Daniel Ortega: First, I think in the short run the impact on progressive community in Arizona truly paid the price politically in the state. When you look at where the legislature went, when you look at all the state offices, but I think if you look at it nationwide, what Arizona did and what progressives did in Arizona helped to keep these type laws from being enacted in other states. So we were -- at the forefront of not allowing this to happen anywhere else, and even though we had to pay the price and people did suffer consequences, they were horrible. Even Latinos lost their jobs as a result of this boycott. But when you take these extreme measures, you have to have extreme reactions. And we recognize that it hurt even the Latino community, but when you look at it nationwide, it truly helped for this not to happen anywhere else. So I think you've got to take a little of both. Admit you lost politically in Arizona, but you won nationally to have been a part of this boycott. And NCLR was at the forefront of encourage people not to come to Arizona, to hold their conventions here and to bring their business to Arizona. And we -- we got criticized, by a lot of our own groups. Even our -- there were affiliates who did not support our support of the boycott. But the bottom line is we had to take action for the good of all, not just the state of Arizona.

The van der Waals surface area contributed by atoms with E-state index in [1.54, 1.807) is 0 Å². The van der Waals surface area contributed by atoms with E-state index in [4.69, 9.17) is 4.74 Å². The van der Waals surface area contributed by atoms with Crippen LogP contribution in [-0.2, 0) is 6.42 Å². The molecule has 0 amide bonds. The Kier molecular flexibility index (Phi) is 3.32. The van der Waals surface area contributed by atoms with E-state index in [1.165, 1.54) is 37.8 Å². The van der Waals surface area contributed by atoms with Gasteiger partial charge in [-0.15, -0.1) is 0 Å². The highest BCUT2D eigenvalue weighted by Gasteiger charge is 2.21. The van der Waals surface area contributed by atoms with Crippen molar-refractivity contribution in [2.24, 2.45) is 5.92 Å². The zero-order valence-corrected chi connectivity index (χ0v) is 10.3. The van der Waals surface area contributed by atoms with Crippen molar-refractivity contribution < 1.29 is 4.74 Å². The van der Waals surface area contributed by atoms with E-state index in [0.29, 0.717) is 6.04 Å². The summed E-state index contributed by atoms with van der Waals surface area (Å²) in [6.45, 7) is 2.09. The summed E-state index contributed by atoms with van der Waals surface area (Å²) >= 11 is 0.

Todd Sanders: I would disagree with that. We had that conversation internally, respectfully and we -- the impact is too large. I think whether or not had you the boycotts, the 63 folks that signed on that letter and stopped those immigrations would have occurred, and I think would you have had the same result and I don't think those people would have suffered like they did. We had real people losing jobs. And I got to tell you, that's where we really were concerned with that impact.

José Cardenas: I want to talk about the business community's role on these issues, but before I do that, Danny, would NCLR support a boycott of baby's all-star game in July? Phoenix?

Daniel Ortega: NCLR is about to make a decision about whether it's going to -- what its role is going to be in the boycott here real soon. And all I can tell you is that it's reconsidering its position, and it doesn't want to get in the way of those groups that want to continue the boycott. It's just going to reevaluate its own position with regard to that, and you'll be hearing about that in about two weeks. So what we're going to do -- part of our effort was to encourage the boycott of the all-star game. And to remove it from the state of Arizona. But given what's occurred, especially with the cooperation of the business community, especially when you didn't see a lot of these draconian bills come out of the legislature this year the way we expected, considering what the courts have done in stopping 1070, NCLR is going to have hopefully a new position in the next couple weeks.